Universal Responses to Music – We Are All Pavlov’s Dog

In a study by Hauke Egermann, et al. (January 2015), it was found that humans seem to have a universal physiological response to sound – specifically music in this study. The tests were performed with forty Congolese Pygmies and forty Canadians. In all subjects, there were similar physiological response to musical examples, even when the music was very familiar to one group and not the other!

What makes this study so interesting is the fact that members of each group, when questioned about how the music made them feel, reported different emotional responses, despite having the same physiological response. “This crowd-789652_640suggests that subjective emotional ratings might have been more subject to cultural influences than physiological responses to the stimuli.”

The complexity of intellect and emotion attached to the physiological response to music is amazing. Like Pavlov’s dog we feel sadness when a certain music is played, not because, as was believed in the past, the music itself is sad. The physiological response has been paired with other information which is triggered when the music plays.

The ideas in this study, I believe, can be applied beyond music. For instance, everything we experience with any of our senses can produce a physiological response and attached to that is a body of emotional and intellectual information that defies mere explanation. How can understanding these responses help us to better facilitate learning, more easily solve our most important social issues, and better understand ourselves?

How We Learn: Communities of Practice

As a guitarist I’ve spent hundreds of hours learning alone. Most classical guitarists perform alone too. It might seem that being a part of a community of practice is unimportant in the guitarist’s learning process.

Not true.

For many guitarists there seems to be no community of practice. Musicians who study with a private instructor have a limited community composed of instructor and student. If they play in an ensemble, the community of practice is larger. Guitarists, more than most musicians, tend to spend most of their time as solitary learners.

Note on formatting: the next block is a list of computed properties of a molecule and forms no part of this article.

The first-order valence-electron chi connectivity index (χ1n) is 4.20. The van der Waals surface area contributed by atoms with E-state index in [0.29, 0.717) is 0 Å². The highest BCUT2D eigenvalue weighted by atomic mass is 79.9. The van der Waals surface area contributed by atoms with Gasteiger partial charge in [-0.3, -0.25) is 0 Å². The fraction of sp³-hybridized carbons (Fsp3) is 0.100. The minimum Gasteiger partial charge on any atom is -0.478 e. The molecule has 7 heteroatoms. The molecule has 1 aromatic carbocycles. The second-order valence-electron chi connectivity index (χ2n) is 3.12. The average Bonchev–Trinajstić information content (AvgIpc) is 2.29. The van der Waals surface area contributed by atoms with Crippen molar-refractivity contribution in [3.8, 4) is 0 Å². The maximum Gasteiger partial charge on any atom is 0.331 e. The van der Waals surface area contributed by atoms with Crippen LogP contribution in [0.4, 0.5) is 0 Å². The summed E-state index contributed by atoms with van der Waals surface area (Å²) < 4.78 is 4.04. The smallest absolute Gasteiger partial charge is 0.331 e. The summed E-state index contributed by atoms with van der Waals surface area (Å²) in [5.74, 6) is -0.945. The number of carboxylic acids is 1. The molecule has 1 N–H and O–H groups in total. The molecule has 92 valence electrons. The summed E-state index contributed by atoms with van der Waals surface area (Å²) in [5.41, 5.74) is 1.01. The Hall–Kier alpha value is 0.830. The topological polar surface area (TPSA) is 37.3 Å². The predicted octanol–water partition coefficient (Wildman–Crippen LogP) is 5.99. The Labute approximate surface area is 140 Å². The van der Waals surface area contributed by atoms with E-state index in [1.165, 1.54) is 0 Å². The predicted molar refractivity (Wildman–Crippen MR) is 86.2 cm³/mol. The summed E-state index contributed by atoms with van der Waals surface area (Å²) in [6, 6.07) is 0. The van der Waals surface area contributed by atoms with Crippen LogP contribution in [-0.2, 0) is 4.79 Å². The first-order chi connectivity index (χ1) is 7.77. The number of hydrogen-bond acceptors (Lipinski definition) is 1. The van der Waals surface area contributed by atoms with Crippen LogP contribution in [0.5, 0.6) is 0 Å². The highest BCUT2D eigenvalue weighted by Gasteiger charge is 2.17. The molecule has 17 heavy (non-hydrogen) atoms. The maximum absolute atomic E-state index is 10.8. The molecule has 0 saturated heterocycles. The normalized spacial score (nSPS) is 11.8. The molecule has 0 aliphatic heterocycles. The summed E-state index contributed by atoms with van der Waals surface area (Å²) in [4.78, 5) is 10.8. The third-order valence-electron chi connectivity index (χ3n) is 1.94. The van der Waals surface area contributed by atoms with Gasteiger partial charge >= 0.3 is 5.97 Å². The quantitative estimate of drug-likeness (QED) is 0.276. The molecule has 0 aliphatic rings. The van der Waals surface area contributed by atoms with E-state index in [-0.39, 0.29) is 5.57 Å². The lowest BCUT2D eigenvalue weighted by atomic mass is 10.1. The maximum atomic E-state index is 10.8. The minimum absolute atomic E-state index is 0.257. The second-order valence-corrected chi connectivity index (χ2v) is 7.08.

No one ever learns in a vacuum. Though we seem solitary, we are surrounded by examples of good technique, online repositories of music, tips, tricks, and of course, the sound of our favorite players. But this is not enough.

There are plenty of amazing players out there who learned completely alone, but the learning that happens in groups is far more profound.

Communities of Practice, according to Etienne Wenger, are:

groups of people who share a concern or a passion for something they do and (who) learn how to do it better as they interact regularly.

The last piece of Wenger’s definition is crucial. Online, we see information from thousands of players who share our interests, but there is little or no interaction. When you get 5 guitarists in a room discussing their art, sharing their triumphs and challenges, and teaching each other new things, the learning process increases in ways that are amazing. And because there is regular interaction, the solitary practice has more meaning as the guitarist prepares for the next meeting.

It’s absolutely true that you can learn anything completely alone if you have the right information. Learning within a community of practice can take you to a higher level than you could ever achieve alone.